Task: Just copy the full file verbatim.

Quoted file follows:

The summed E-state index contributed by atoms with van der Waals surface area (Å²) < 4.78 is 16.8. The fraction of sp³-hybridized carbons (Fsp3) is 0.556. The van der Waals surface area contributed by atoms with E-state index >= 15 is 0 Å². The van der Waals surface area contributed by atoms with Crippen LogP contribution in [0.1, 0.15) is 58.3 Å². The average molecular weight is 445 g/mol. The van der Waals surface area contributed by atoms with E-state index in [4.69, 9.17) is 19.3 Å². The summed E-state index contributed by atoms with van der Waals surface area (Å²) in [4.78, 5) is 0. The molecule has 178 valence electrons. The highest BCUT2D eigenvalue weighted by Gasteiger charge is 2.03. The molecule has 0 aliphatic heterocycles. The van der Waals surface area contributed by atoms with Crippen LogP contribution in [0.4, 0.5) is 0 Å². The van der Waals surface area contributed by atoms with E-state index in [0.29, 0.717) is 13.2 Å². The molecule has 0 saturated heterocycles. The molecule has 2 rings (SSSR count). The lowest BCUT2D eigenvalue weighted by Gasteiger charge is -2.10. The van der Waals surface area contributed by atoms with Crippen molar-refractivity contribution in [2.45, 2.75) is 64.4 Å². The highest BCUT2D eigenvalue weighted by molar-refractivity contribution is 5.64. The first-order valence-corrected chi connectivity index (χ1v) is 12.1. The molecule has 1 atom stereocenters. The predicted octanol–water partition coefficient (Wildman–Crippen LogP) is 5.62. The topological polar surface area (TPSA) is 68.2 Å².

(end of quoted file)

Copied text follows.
The summed E-state index contributed by atoms with van der Waals surface area (Å²) < 4.78 is 16.8. The fraction of sp³-hybridized carbons (Fsp3) is 0.556. The van der Waals surface area contributed by atoms with E-state index >= 15 is 0 Å². The van der Waals surface area contributed by atoms with Crippen LogP contribution in [0.1, 0.15) is 58.3 Å². The average molecular weight is 445 g/mol. The van der Waals surface area contributed by atoms with E-state index in [4.69, 9.17) is 19.3 Å². The summed E-state index contributed by atoms with van der Waals surface area (Å²) in [4.78, 5) is 0. The molecule has 178 valence electrons. The highest BCUT2D eigenvalue weighted by Gasteiger charge is 2.03. The molecule has 0 aliphatic heterocycles. The van der Waals surface area contributed by atoms with Crippen LogP contribution in [0.4, 0.5) is 0 Å². The van der Waals surface area contributed by atoms with E-state index in [0.29, 0.717) is 13.2 Å². The molecule has 0 saturated heterocycles. The molecule has 2 rings (SSSR count). The lowest BCUT2D eigenvalue weighted by Gasteiger charge is -2.10. The van der Waals surface area contributed by atoms with Crippen molar-refractivity contribution in [2.45, 2.75) is 64.4 Å². The highest BCUT2D eigenvalue weighted by molar-refractivity contribution is 5.64. The first-order valence-corrected chi connectivity index (χ1v) is 12.1. The molecule has 1 atom stereocenters. The predicted octanol–water partition coefficient (Wildman–Crippen LogP) is 5.62. The topological polar surface area (TPSA) is 68.2 Å².